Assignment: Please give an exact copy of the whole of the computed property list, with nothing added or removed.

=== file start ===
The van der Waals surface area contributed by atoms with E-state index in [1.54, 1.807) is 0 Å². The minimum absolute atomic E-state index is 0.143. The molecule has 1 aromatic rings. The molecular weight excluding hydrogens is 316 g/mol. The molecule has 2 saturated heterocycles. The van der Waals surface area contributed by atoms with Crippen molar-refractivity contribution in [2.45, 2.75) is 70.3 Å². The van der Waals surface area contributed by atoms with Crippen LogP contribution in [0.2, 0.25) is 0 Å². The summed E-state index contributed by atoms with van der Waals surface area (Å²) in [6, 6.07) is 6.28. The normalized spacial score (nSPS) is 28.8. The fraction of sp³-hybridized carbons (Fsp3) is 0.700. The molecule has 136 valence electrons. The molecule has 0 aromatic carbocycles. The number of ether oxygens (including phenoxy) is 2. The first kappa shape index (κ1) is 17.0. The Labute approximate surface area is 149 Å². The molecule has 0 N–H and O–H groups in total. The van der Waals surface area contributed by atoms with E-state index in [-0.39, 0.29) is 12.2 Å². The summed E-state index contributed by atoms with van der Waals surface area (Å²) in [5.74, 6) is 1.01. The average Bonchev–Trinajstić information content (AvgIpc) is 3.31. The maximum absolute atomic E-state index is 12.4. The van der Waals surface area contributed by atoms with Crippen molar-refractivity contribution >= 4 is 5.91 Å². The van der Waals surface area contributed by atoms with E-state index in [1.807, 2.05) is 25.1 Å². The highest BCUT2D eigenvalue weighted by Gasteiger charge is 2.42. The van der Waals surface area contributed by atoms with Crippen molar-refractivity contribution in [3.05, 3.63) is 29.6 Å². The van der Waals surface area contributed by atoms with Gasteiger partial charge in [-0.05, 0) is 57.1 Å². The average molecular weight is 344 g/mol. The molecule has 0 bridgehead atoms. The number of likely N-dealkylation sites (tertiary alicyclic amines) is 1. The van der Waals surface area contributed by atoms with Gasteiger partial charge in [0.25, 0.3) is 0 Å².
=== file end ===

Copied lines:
The van der Waals surface area contributed by atoms with E-state index in [1.54, 1.807) is 0 Å². The minimum absolute atomic E-state index is 0.143. The molecule has 1 aromatic rings. The molecular weight excluding hydrogens is 316 g/mol. The molecule has 2 saturated heterocycles. The van der Waals surface area contributed by atoms with Crippen molar-refractivity contribution in [2.45, 2.75) is 70.3 Å². The van der Waals surface area contributed by atoms with Crippen LogP contribution in [0.2, 0.25) is 0 Å². The summed E-state index contributed by atoms with van der Waals surface area (Å²) in [6, 6.07) is 6.28. The normalized spacial score (nSPS) is 28.8. The fraction of sp³-hybridized carbons (Fsp3) is 0.700. The molecule has 136 valence electrons. The molecule has 0 aromatic carbocycles. The number of ether oxygens (including phenoxy) is 2. The first kappa shape index (κ1) is 17.0. The Labute approximate surface area is 149 Å². The molecule has 0 N–H and O–H groups in total. The van der Waals surface area contributed by atoms with E-state index in [-0.39, 0.29) is 12.2 Å². The summed E-state index contributed by atoms with van der Waals surface area (Å²) in [5.74, 6) is 1.01. The average Bonchev–Trinajstić information content (AvgIpc) is 3.31. The maximum absolute atomic E-state index is 12.4. The van der Waals surface area contributed by atoms with Crippen molar-refractivity contribution >= 4 is 5.91 Å². The van der Waals surface area contributed by atoms with E-state index in [1.807, 2.05) is 25.1 Å². The highest BCUT2D eigenvalue weighted by Gasteiger charge is 2.42. The van der Waals surface area contributed by atoms with Crippen molar-refractivity contribution in [3.05, 3.63) is 29.6 Å². The van der Waals surface area contributed by atoms with Gasteiger partial charge in [-0.05, 0) is 57.1 Å². The average molecular weight is 344 g/mol. The molecule has 0 bridgehead atoms. The number of likely N-dealkylation sites (tertiary alicyclic amines) is 1. The van der Waals surface area contributed by atoms with Gasteiger partial charge in [0.25, 0.3) is 0 Å².